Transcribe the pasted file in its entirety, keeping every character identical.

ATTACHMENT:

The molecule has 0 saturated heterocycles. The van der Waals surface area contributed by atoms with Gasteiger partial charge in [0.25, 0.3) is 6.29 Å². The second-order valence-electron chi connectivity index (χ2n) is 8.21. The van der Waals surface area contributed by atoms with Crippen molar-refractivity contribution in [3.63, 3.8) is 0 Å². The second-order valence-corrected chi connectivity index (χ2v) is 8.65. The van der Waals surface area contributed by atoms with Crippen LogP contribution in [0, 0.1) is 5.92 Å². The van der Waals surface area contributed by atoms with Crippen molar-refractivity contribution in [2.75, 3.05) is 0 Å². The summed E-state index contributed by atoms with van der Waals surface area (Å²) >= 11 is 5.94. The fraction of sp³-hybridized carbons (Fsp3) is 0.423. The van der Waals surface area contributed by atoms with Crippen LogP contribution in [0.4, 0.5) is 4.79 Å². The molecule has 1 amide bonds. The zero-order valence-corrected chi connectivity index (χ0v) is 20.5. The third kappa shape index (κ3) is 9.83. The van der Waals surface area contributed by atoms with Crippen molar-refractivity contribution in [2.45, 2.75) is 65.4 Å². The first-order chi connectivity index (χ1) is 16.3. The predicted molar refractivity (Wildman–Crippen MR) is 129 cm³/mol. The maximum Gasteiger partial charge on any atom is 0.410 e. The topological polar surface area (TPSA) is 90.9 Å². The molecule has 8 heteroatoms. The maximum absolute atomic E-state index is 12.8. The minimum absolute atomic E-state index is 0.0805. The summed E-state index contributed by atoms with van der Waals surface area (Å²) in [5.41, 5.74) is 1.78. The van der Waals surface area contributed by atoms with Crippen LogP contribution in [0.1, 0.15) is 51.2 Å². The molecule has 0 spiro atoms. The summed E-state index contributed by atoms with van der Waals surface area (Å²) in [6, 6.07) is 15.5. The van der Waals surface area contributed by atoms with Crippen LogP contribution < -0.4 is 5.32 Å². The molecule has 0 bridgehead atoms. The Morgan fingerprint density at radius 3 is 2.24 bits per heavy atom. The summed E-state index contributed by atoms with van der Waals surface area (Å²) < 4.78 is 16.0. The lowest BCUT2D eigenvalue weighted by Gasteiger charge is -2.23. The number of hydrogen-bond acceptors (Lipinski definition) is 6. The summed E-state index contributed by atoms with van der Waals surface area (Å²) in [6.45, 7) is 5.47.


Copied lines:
The molecule has 0 saturated heterocycles. The van der Waals surface area contributed by atoms with Gasteiger partial charge in [0.25, 0.3) is 6.29 Å². The second-order valence-electron chi connectivity index (χ2n) is 8.21. The van der Waals surface area contributed by atoms with Crippen molar-refractivity contribution in [3.63, 3.8) is 0 Å². The second-order valence-corrected chi connectivity index (χ2v) is 8.65. The van der Waals surface area contributed by atoms with Crippen LogP contribution in [0, 0.1) is 5.92 Å². The van der Waals surface area contributed by atoms with Crippen molar-refractivity contribution in [2.75, 3.05) is 0 Å². The summed E-state index contributed by atoms with van der Waals surface area (Å²) >= 11 is 5.94. The fraction of sp³-hybridized carbons (Fsp3) is 0.423. The van der Waals surface area contributed by atoms with Crippen LogP contribution in [0.4, 0.5) is 4.79 Å². The molecule has 1 amide bonds. The zero-order valence-corrected chi connectivity index (χ0v) is 20.5. The third kappa shape index (κ3) is 9.83. The van der Waals surface area contributed by atoms with Crippen molar-refractivity contribution in [2.45, 2.75) is 65.4 Å². The first-order chi connectivity index (χ1) is 16.3. The predicted molar refractivity (Wildman–Crippen MR) is 129 cm³/mol. The maximum Gasteiger partial charge on any atom is 0.410 e. The topological polar surface area (TPSA) is 90.9 Å². The molecule has 8 heteroatoms. The maximum absolute atomic E-state index is 12.8. The minimum absolute atomic E-state index is 0.0805. The summed E-state index contributed by atoms with van der Waals surface area (Å²) in [5.41, 5.74) is 1.78. The van der Waals surface area contributed by atoms with Crippen LogP contribution in [0.1, 0.15) is 51.2 Å². The molecule has 0 spiro atoms. The summed E-state index contributed by atoms with van der Waals surface area (Å²) in [6, 6.07) is 15.5. The van der Waals surface area contributed by atoms with Crippen LogP contribution < -0.4 is 5.32 Å². The molecule has 0 bridgehead atoms. The Morgan fingerprint density at radius 3 is 2.24 bits per heavy atom. The summed E-state index contributed by atoms with van der Waals surface area (Å²) < 4.78 is 16.0. The lowest BCUT2D eigenvalue weighted by Gasteiger charge is -2.23. The number of hydrogen-bond acceptors (Lipinski definition) is 6. The summed E-state index contributed by atoms with van der Waals surface area (Å²) in [6.45, 7) is 5.47.